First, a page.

than entering into a prolonged urban battle, as in Zinjibar, 
the insurgents chose to negotiate, withdraw, and preserve 
their forces for future action. The resulting ambiguity is 
destabilizing in its own right. Although Radda did not 
experience a change in control, it confirmed the growing 
absence of it.  

This absence of control is a product of several converging 
factors. Years of unresolved internal conflicts have 
gradually eroded the central government’s authority, 
legitimacy and, capacity to act. The same is true for 
months of anti-government protests informed by lingering 
resentments and inspired by the Arab Spring. Equally 
important, however, are decades of demographic pressure. 
Even without persistent political turmoil and overlapping 
insurgencies, Yemen’s exploding population, dwindling 
resources, and persistent economic malaise would each be 
fundamentally destabilizing in their own right.  

A reflexive emphasis on terrorism diminishes these 
dynamics.  By focusing exclusively on AQAP’s tactics and 
rhetoric, we risk ignoring the indigenous dynamics that 
shape its operations and potentially constrain its options. A 
superficial emphasis on the Arab Spring raises similar 
concerns. While mass uprisings in cities such as Sana’a 
and Aden demand our attention, the historical and tribal 
resentments driving popular resistance in Yemen may 
have few meaningful equivalents in more centralized 
countries like Egypt or more secular societies like Tunisia. 
This is why an emphasis on local conditions is so crucial.  
Without a firm grounding in the circumstances shaping 
everyday life, we lose sight of the nuances that distinguish 
one set of threats and priorities from the next.

An emphasis on local nuance is particularly vital in 
Yemen, where a centralized Arab nationalist state exists in 
an increasingly tenuous equilibrium with a decentralized 
tribal society. To the extent that state governance is absent 
or ineffective, traditional structures will invariably fill the 
void. And the more these traditional structures perceive 
greater payoffs from defection, be it to political movements 
like the National Council or militant movements like 
AQAP, the less influence President Hadi’s regime will 
ultimately wield.  

This involuntary erosion of state power is consistent with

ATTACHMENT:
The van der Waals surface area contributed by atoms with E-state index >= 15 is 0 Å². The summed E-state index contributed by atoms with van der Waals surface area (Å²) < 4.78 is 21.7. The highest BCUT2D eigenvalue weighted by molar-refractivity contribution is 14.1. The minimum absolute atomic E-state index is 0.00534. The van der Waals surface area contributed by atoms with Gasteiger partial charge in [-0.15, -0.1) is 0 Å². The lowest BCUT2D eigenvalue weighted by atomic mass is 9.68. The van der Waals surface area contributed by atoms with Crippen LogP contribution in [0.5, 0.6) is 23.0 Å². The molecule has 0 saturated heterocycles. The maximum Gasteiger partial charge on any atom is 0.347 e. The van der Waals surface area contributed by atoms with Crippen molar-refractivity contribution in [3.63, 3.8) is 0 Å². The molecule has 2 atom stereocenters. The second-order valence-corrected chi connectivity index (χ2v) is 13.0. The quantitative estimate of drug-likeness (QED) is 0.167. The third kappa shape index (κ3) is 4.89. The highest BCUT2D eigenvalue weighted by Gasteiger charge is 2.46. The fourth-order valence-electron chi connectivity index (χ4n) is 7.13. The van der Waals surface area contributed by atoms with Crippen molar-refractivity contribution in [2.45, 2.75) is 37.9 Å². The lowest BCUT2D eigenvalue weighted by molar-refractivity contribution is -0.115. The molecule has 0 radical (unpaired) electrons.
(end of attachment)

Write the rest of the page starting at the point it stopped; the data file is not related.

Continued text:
al-Qaeda’s longstanding desire for a stable base of 
operations within the Sunni Arab heartland. So long as 
Yemen’s internal divisions persist, they create the kind of 
ungoverned space where transnational terrorist syndicates 
and their indigenous allies flourish. Dysfunctional 
institutions will also hasten ecological and economic 
collapse. Absent some measure of stability, the 
international community is unlikely to make the kind of 
sustained investments that could mitigate Yemen’s 
looming demographic crises.  

These dynamics transcend the false dichotomy between 
promoting change and preserving stability.  Yemen is 
already in the midst of dramatic change—change that has 
more to do with local conditions than regional trends.  It is 
also suffering from chronic instability—instability that 
persistently undermines efforts to preserve the status quo. 
Against this backdrop, the central challenge in Yemen is 
finding a functional equilibrium before factionalism and 
parochialism inspire a race to the bottom. With an 
estimated 9.9 million small arms circulating within a 
population of only 24 million,  the failure to appreciate 
Yemenis’ local grievances could inadvertently precipitate a 
regional crisis.  


[1] Mahmoud Assamiee, “Yemen asks for USD 44 billion from 
Friends of Yemen,” Yemen Times (Sana’a), Apr. 6, 2010.

[2] “Yemen: Country Profile,” Al-Jazeera (Doha), Mar. 3, 2010, 
available at 

[3] “FM meets foreign journalists,” Saba (Sana’a), Apr. 10, 

[4] “World Bank launches report on poverty in rural areas of 
Yemen,” Saba (Sana’a), Jan. 16, 2010, available at 

[5] “Yemen: Country Profile,” Al-Jazeera.

[6] Elizabeth Leahy Madsen, The Effects of a Very Young Age 
Structure in Yemen: Country Case Study (Washington: Population 
Action International, Dec. 2011), 2.

[7] Ibid.

[8] World Economic Outlook. Tensions from the Two-Speed 
Recovery: Unemployment, Commodities, and Capital Flows 
(Washington: International Monetary Fund, April 2011), 193.

[9] Ali Saeed, “Yemen introduces 20 investment opportunities in 
oil and minerals,” Yemen Times (Sana’a), Oct. 21, 2010.

[10] John Collins Rudolf, “In Yemen, Water Grows Scarcer,” New 
York Times, Oct. 25, 2010.

[11] Andrew England, “Arid cities face future without water,” 
Financial Times, Sept. 7. 2010.

[12] Country Profile: Yemen (Washington: Library of Congress, 
Aug. 2008), 5.

[13] Qahtan Al-Asbahi, Water Resources Information in Yemen 
(Sana’a: National Water Resources Authority, 2007).

[14] Gerhard Lichtenthaler, “Water Conflict and Cooperation 
in Yemen,” Middle East Report no. 254 (Spring 2010).

[15] Doing Business in Yemen 2012 (Washington: World Bank, Nov. 
21, 2011).

[16] Tom Finn, “Yemen army split casts shadow over elections,” 
Reuters, Feb. 20, 2012, available at 

[17] Kareem Fahim, “Yemeni Uprising Opens a Door to Besieged 
Rebels in the North,” New York Times, Dec. 16, 2011.

[18] Hakim Almasmari, “Saudi-Iranian War fought in Sa’ada,” 
Yemen Post (Sana’a), Apr. 10, 2010.

[19] “The Southern Issue: Secession or Unity. Is there another 
Option?” Sada al-Malahim (Sabwa), May 13, 2010.

[20]  “Yemen Gunmen in Deadly Raid on Aden Security Services 
HQ,” BBC News, Jun. 19, 2010.

[21] Ghamda al-Yusifi, “Report on al-Qaida Threat to Assassinate 
54 Yemeni Security Officials,” (Dubai), September 20, 

[22] “Yemen army recaptures provincial capital of Abyan,” CNN, 
Sept. 10, 2011.

[23] Mohammed Mukhashaf, “Al-Qaeda-linked group gives Yemen 
Government ultimatum,” Daily Star (Lebanon), Fe. 29, 2012.

[24] Ahmed al-Haj, “Al-Qaeda in Yemen Captures Town South of 
Capital,” Associated Press, Jan. 16, 2012.

[25] “Yemen: Small arms sales heading underground,” IRIN, Feb. 
14, 2010.